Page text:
By William Gallagher
The Two Ronnies symbolised the success of Saturday night family viewing in the 1970s and 80s. Saturday night then lost its way - but is it now becoming must see TV again?
The original Two Ronnies show with Ronnies Barker and Corbett spanned a period often referred to as the "golden age" of Saturday entertainment television.
The Two Ronnies rivalled Morecambe and Wise in the popularity stakes
While it ran for an impressively long time - from 1971 until 1987 - it was the later years that fixed the show firmly in our minds as one of the great family series.
At its peak in 1980, The Two Ronnies scored 18.6 million viewers in the UK. They were neck-and-neck with Morecambe and Wise, whose most popular show that year attracted 18.7 million.
But the significance of these shows is more than just numbers - viewers held them close to their hearts.
Not only were they very funny, but they also came to be something you could rely upon.
The term "family entertainment" has arguably come to mean shows that children like and their parents are willing to tolerate.
But in the late 1970s and well into the 1980s, these shows were genuinely enjoyed, looked forward to and talked about by all the family.
The Mike Yarwood Show was also a huge hit in the 1970s
Along with less well-remembered hits like The Mike Yarwood Show - which was the joint top programme of 1977 with Morecambe and Wise - these shows became what channels would now call "event television".
When families sat down to watch The Two Ronnies or Morecambe and Wise, there was a sense that the entire nation was doing exactly the same - especially at Christmas.
Yet within a few years, that feeling dissipated and Saturday nights sank in the ratings.
It may have been because people had more disposable income and could go out more.
It certainly had something to do with the choice available on new stations like Channel 4 and then the myriad satellite and cable broadcasters.
The video industry boomed too, going from nothing to 25,000 sale or rental outlets in 1982.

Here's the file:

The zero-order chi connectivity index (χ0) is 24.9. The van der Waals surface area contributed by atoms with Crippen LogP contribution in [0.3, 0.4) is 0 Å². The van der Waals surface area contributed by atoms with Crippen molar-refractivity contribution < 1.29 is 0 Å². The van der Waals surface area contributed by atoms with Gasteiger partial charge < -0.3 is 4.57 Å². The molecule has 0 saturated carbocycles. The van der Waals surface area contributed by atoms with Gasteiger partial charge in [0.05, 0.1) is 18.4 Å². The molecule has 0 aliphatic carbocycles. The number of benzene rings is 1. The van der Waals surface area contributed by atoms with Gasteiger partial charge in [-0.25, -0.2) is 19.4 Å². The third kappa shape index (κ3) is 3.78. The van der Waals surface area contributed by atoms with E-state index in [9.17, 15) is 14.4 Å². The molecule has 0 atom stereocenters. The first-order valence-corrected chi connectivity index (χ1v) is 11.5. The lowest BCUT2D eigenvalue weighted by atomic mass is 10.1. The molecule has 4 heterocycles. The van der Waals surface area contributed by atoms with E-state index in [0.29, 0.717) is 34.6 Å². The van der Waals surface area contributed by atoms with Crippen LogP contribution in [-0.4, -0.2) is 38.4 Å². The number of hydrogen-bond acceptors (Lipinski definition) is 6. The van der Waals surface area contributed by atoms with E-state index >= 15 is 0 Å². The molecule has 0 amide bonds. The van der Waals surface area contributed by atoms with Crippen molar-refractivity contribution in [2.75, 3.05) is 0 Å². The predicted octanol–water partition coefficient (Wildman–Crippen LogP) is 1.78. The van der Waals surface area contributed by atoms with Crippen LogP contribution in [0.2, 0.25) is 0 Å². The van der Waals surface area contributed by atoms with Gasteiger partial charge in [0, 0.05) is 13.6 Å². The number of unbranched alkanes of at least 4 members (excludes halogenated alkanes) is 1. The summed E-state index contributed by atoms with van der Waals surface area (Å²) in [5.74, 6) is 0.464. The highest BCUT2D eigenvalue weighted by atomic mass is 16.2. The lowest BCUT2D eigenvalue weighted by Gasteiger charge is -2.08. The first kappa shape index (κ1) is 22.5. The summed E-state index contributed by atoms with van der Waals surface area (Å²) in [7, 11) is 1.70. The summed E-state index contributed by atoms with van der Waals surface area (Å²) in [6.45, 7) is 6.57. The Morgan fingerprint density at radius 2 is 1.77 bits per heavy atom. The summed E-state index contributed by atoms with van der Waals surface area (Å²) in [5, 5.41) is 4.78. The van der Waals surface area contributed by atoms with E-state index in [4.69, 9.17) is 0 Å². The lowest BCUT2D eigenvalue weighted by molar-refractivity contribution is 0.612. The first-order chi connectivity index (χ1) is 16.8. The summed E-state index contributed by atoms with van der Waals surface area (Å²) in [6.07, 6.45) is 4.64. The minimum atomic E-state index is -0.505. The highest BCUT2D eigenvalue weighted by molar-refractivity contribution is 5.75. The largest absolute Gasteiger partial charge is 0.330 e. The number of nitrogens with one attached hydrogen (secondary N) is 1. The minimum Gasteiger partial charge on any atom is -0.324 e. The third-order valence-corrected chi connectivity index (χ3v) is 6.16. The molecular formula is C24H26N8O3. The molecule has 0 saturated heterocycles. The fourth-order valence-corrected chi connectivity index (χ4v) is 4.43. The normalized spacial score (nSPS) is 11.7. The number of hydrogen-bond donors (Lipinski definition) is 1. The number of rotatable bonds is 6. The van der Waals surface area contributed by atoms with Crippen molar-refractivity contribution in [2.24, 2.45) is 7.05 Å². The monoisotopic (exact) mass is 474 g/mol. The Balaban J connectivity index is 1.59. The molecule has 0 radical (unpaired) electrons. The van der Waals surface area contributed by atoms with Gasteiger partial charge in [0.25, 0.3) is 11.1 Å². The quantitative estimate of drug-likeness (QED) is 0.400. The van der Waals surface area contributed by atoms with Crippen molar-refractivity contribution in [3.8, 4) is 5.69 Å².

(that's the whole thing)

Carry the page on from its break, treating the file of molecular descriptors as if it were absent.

Cilla Black's Blind Date was a firm favourite on ITV in the 1980s
Then in 1985, ITV bought a little-known US format called Love Connection, renamed it Blind Date and reignited the fortunes of both presenter Cilla Black and Saturday night entertainment as a whole.
Michael Barrymore's Saturday Night Out followed in 1988 and, while that particular show only lasted for a year or so, it launched a sequence of Barrymore hits.
Still, only Blind Date really came close to the ideal of a show for all the family that everyone talked about afterwards.
But since 2000, broadcasters have really tried to reach back to the Saturday evening family audience to reclaim that en masse event feeling.
Saturday morning stars Ant and Dec moved to prime time and have struck gold with ITV1's Ant and Dec's Saturday Night Takeaway.
For the first time in many years, a Saturday evening show was a critical success and a growing popular hit - and signalled a possible return to the golden age.
The X Factor has succeeded in catching the nation's imagination
Ironically, some of that return is down to the revival of 1970s shows - the transformed Doctor Who and Strictly Come Dancing.
But the new format doing the best job of getting the family sitting around the TV set is perhaps ITV1's The X Factor.
While all TV audiences have steadily fallen since the 1980s, The X Factor pulled in 8.6 million viewers on Saturday.
It may not match peak ratings of The Two Ronnies - but it was seen by almost half of all those watching TV at the time, and is regarded as a triumph in the modern TV age.